15.03.

1536: Execution of Suleiman the Magnificent’s Grand Vizier

Pargalı_İbrahim_Paşa
Photo Credit To https://commons.wikimedia.org/wiki/File:Pargal%C4%B1_%C4%B0brahim_Pa%C5%9Fa.jpg

Pargalı Ibrahim Pasha, Suleiman the Magnificent’s grand vizier, was killed on this day. His name, “Pargalı” stems from the fact that he was born in a town called Parga, which is located on the western Greek coast, south of the island of Corfu. Ibrahim Pasha was a Greek and an Orthodox Christian by birth, but it seems he was later forcefully converted to Islam.

Even though he was at first something akin to a slave, he received a good education, and in his youth he became friends with the famous Suleiman – future ruler of the Ottoman Empire, nicknamed “The Magnificent”. The two of them were almost peers and there were allegedly many similarities between them. It was precisely his friendship with Suleiman that led to Ibrahim’s rise in power.

After Suleiman acceded to the throne of the Ottoman Empire, Ibrahim gradually gained more and more titles, beginning that of Falconer, and eventually becoming the Grand Vizier (chief minister) of the empire.

Ibrahim Pasha  even married Suleiman’s sister – Hatice Sultan. Suleiman the Magnificent also gave him the title “serasker”, which denoted the supreme commander of the Ottoman army.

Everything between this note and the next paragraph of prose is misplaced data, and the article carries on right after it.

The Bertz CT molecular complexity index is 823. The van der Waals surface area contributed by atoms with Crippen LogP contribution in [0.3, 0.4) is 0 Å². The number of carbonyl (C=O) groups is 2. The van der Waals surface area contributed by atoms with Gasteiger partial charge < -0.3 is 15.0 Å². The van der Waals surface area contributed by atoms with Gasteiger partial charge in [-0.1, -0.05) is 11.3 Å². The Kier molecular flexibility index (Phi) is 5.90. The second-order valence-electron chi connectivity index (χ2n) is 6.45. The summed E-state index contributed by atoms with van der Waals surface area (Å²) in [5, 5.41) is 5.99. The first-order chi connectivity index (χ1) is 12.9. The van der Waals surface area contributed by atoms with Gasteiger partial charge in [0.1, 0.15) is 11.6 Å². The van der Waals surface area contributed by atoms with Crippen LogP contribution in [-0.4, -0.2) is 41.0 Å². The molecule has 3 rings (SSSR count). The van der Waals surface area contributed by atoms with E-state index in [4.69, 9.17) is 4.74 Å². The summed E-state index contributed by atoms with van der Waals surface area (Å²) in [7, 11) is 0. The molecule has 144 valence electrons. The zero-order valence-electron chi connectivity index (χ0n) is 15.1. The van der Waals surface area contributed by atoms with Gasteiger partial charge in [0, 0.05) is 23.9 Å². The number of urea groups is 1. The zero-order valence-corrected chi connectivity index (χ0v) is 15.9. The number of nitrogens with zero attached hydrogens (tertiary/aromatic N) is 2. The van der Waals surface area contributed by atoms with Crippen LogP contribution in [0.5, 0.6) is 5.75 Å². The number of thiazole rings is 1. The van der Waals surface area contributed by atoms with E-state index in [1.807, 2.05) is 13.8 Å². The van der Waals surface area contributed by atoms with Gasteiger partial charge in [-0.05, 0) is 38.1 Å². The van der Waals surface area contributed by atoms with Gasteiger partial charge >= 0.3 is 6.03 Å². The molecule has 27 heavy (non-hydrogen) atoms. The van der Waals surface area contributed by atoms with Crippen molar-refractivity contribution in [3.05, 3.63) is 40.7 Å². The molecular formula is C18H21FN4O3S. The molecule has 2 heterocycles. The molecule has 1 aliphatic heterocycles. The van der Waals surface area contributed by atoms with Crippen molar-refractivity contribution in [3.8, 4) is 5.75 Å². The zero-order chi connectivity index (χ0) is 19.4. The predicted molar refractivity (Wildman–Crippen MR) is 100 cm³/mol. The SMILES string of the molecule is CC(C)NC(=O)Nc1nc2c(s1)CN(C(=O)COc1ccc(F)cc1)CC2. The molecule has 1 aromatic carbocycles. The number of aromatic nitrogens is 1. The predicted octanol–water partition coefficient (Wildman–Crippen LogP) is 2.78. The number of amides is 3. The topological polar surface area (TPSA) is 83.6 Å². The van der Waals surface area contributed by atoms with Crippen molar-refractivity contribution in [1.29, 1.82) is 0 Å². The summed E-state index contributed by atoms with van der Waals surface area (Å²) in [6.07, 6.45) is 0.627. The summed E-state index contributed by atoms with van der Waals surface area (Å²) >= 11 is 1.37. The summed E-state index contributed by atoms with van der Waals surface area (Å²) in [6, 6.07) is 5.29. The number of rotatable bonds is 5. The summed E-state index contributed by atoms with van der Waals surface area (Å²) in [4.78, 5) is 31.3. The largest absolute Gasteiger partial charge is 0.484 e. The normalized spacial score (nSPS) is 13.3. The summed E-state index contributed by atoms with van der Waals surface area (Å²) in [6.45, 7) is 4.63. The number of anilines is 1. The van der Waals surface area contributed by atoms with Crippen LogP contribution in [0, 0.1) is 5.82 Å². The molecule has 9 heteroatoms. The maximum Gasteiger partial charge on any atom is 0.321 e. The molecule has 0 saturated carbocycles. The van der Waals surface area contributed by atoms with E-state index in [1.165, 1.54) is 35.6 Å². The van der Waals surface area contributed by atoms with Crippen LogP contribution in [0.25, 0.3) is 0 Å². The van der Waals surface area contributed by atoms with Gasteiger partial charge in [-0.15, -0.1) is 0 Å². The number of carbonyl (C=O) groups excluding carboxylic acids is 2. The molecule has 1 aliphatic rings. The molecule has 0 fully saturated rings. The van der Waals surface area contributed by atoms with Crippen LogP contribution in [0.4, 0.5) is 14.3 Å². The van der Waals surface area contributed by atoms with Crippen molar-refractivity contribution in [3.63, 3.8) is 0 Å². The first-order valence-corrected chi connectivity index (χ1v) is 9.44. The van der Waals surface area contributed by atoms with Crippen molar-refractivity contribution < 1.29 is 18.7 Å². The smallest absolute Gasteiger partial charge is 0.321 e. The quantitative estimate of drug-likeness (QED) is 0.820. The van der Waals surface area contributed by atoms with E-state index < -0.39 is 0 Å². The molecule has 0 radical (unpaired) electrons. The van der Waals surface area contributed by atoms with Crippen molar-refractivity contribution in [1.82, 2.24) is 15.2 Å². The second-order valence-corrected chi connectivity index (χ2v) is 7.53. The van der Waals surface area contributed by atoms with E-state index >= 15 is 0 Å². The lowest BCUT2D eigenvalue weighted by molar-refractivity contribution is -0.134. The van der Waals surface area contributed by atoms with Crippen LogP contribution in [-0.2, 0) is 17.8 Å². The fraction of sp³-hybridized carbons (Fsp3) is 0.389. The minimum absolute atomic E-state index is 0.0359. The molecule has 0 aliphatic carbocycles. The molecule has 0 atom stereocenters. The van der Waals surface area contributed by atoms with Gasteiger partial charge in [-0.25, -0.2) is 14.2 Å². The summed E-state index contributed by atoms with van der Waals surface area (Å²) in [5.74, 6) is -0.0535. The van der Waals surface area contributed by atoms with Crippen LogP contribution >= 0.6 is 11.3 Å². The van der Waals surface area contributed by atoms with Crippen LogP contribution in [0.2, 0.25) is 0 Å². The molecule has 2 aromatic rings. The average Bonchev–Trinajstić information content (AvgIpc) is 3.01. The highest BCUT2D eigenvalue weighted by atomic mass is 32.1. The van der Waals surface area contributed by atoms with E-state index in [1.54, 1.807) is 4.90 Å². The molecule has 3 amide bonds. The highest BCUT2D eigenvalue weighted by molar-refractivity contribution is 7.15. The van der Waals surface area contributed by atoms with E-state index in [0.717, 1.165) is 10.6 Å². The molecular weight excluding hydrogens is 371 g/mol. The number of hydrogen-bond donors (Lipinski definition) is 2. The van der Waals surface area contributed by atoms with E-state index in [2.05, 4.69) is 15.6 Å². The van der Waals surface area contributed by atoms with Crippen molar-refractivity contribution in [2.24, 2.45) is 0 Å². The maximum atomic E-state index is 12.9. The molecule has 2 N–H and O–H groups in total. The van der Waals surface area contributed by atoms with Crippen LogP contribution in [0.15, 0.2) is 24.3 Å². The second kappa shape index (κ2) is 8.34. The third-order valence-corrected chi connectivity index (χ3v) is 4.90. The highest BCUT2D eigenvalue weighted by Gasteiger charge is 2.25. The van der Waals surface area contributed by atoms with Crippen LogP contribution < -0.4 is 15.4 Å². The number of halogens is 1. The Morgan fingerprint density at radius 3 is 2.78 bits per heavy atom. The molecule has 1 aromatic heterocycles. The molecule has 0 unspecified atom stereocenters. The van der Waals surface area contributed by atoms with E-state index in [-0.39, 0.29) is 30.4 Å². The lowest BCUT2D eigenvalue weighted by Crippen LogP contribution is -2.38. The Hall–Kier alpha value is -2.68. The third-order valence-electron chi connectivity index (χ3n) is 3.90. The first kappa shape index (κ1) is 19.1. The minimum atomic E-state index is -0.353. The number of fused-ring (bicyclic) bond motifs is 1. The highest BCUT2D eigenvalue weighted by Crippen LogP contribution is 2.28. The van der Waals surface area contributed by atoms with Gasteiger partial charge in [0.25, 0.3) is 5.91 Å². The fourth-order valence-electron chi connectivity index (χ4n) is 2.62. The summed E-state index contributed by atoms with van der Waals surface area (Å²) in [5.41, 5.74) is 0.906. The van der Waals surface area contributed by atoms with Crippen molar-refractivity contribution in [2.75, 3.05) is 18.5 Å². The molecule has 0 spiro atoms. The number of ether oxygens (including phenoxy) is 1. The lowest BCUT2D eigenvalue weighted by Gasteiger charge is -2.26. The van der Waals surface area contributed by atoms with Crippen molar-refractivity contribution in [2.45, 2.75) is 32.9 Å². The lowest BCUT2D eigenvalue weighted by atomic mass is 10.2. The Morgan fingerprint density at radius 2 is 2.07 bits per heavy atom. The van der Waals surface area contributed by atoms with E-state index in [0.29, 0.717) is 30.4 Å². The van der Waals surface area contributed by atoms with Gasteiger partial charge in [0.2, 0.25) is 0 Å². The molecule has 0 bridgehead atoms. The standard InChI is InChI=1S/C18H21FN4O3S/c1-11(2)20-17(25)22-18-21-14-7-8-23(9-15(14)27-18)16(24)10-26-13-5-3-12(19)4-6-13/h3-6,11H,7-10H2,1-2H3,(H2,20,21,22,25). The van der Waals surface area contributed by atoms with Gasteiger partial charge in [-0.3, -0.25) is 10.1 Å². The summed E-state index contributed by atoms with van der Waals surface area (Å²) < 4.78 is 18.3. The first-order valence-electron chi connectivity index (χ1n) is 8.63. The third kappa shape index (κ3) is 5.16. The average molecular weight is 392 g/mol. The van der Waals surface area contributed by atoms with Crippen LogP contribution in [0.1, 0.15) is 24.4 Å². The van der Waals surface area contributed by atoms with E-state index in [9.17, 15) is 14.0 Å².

However, Ibrahim’s fortunes eventually took a turn for the worse. Namely, at the time when Ibrahim Pasha and Suleiman the Magnificent conquered Baghdad, Suleiman received a letter which Ibrahim Pasha allegedly signed as “serasker-sultan”. This means that he added the title “sultan” to his military title (it is important to note that “sultan” approximately means “prince” among the Turks, while the ruler – usually called “sultan” in the West – was actually usually called Padishah by the Turks). It is also possible that there was a court conspiracy against Ibrahim Pasha, with the goal of removing him from power. In any case, Suleiman the Magnificent eventually decided to have him executed, which happened on this day in 1536.

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